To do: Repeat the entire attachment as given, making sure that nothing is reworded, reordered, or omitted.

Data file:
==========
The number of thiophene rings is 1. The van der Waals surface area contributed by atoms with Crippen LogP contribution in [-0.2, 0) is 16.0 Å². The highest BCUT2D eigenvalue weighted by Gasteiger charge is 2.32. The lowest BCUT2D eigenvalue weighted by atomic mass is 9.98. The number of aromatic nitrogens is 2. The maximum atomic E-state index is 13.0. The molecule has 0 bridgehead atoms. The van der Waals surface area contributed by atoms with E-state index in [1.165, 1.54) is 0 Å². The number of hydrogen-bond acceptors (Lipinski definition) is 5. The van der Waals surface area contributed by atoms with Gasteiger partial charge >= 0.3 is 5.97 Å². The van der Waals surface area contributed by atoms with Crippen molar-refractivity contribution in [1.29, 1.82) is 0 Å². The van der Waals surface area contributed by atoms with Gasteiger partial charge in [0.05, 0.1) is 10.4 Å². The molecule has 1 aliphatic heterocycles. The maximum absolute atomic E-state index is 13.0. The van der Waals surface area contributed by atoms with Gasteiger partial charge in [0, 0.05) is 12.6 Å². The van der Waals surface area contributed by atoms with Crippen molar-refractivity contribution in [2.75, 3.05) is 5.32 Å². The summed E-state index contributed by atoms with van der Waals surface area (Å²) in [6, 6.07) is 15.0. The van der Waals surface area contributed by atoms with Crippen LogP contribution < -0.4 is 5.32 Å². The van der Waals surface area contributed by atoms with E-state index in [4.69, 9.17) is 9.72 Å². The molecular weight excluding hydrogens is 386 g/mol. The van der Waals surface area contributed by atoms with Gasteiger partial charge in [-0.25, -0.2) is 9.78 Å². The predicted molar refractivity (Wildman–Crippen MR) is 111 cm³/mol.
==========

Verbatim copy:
The number of thiophene rings is 1. The van der Waals surface area contributed by atoms with Crippen LogP contribution in [-0.2, 0) is 16.0 Å². The highest BCUT2D eigenvalue weighted by Gasteiger charge is 2.32. The lowest BCUT2D eigenvalue weighted by atomic mass is 9.98. The number of aromatic nitrogens is 2. The maximum atomic E-state index is 13.0. The molecule has 0 bridgehead atoms. The van der Waals surface area contributed by atoms with E-state index in [1.165, 1.54) is 0 Å². The number of hydrogen-bond acceptors (Lipinski definition) is 5. The van der Waals surface area contributed by atoms with Gasteiger partial charge >= 0.3 is 5.97 Å². The van der Waals surface area contributed by atoms with Crippen molar-refractivity contribution in [1.29, 1.82) is 0 Å². The van der Waals surface area contributed by atoms with Gasteiger partial charge in [0.05, 0.1) is 10.4 Å². The molecule has 1 aliphatic heterocycles. The maximum absolute atomic E-state index is 13.0. The van der Waals surface area contributed by atoms with Gasteiger partial charge in [0, 0.05) is 12.6 Å². The van der Waals surface area contributed by atoms with Crippen molar-refractivity contribution in [2.75, 3.05) is 5.32 Å². The summed E-state index contributed by atoms with van der Waals surface area (Å²) in [6, 6.07) is 15.0. The van der Waals surface area contributed by atoms with Crippen LogP contribution < -0.4 is 5.32 Å². The van der Waals surface area contributed by atoms with E-state index in [4.69, 9.17) is 9.72 Å². The molecular weight excluding hydrogens is 386 g/mol. The van der Waals surface area contributed by atoms with Gasteiger partial charge in [-0.25, -0.2) is 9.78 Å². The predicted molar refractivity (Wildman–Crippen MR) is 111 cm³/mol.